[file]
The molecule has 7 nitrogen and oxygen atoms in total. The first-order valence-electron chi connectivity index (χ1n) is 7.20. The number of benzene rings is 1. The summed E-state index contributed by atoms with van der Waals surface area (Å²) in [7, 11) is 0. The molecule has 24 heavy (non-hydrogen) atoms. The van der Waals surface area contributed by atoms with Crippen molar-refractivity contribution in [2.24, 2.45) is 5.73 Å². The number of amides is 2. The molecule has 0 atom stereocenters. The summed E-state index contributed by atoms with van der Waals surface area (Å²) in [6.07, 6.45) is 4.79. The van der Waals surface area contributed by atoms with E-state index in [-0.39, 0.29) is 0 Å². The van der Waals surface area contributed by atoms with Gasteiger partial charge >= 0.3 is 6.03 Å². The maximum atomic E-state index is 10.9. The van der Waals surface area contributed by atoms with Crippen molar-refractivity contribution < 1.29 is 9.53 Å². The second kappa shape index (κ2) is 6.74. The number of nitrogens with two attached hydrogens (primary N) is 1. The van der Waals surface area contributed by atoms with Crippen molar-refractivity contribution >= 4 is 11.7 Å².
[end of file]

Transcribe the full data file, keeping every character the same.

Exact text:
The molecule has 7 nitrogen and oxygen atoms in total. The first-order valence-electron chi connectivity index (χ1n) is 7.20. The number of benzene rings is 1. The summed E-state index contributed by atoms with van der Waals surface area (Å²) in [7, 11) is 0. The molecule has 24 heavy (non-hydrogen) atoms. The van der Waals surface area contributed by atoms with Crippen molar-refractivity contribution in [2.24, 2.45) is 5.73 Å². The number of amides is 2. The molecule has 0 atom stereocenters. The summed E-state index contributed by atoms with van der Waals surface area (Å²) in [6.07, 6.45) is 4.79. The van der Waals surface area contributed by atoms with E-state index in [-0.39, 0.29) is 0 Å². The van der Waals surface area contributed by atoms with Gasteiger partial charge >= 0.3 is 6.03 Å². The maximum atomic E-state index is 10.9. The van der Waals surface area contributed by atoms with Crippen molar-refractivity contribution < 1.29 is 9.53 Å². The second kappa shape index (κ2) is 6.74. The number of nitrogens with two attached hydrogens (primary N) is 1. The van der Waals surface area contributed by atoms with Crippen molar-refractivity contribution >= 4 is 11.7 Å².